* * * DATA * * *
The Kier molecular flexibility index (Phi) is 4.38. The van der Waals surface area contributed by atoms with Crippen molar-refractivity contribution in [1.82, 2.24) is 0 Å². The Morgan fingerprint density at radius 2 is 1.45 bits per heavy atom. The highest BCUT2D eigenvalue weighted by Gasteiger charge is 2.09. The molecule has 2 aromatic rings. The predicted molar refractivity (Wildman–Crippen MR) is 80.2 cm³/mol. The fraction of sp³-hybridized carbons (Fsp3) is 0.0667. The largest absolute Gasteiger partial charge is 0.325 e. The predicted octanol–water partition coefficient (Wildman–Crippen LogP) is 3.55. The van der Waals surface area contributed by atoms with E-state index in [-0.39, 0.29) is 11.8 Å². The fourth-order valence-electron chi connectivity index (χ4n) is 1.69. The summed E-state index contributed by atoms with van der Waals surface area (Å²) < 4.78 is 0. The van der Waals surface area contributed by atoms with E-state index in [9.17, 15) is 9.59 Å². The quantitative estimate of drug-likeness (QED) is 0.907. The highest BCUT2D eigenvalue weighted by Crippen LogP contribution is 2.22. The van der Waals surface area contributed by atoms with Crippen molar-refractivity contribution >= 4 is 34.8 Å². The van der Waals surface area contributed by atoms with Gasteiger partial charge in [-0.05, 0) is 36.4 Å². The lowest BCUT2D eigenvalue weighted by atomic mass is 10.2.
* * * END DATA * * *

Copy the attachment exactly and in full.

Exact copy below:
The Kier molecular flexibility index (Phi) is 4.38. The van der Waals surface area contributed by atoms with Crippen molar-refractivity contribution in [1.82, 2.24) is 0 Å². The Morgan fingerprint density at radius 2 is 1.45 bits per heavy atom. The highest BCUT2D eigenvalue weighted by Gasteiger charge is 2.09. The molecule has 2 aromatic rings. The predicted molar refractivity (Wildman–Crippen MR) is 80.2 cm³/mol. The fraction of sp³-hybridized carbons (Fsp3) is 0.0667. The largest absolute Gasteiger partial charge is 0.325 e. The predicted octanol–water partition coefficient (Wildman–Crippen LogP) is 3.55. The van der Waals surface area contributed by atoms with E-state index in [-0.39, 0.29) is 11.8 Å². The fourth-order valence-electron chi connectivity index (χ4n) is 1.69. The summed E-state index contributed by atoms with van der Waals surface area (Å²) < 4.78 is 0. The van der Waals surface area contributed by atoms with E-state index in [9.17, 15) is 9.59 Å². The quantitative estimate of drug-likeness (QED) is 0.907. The highest BCUT2D eigenvalue weighted by Crippen LogP contribution is 2.22. The van der Waals surface area contributed by atoms with Crippen molar-refractivity contribution >= 4 is 34.8 Å². The van der Waals surface area contributed by atoms with Gasteiger partial charge in [-0.05, 0) is 36.4 Å². The lowest BCUT2D eigenvalue weighted by atomic mass is 10.2.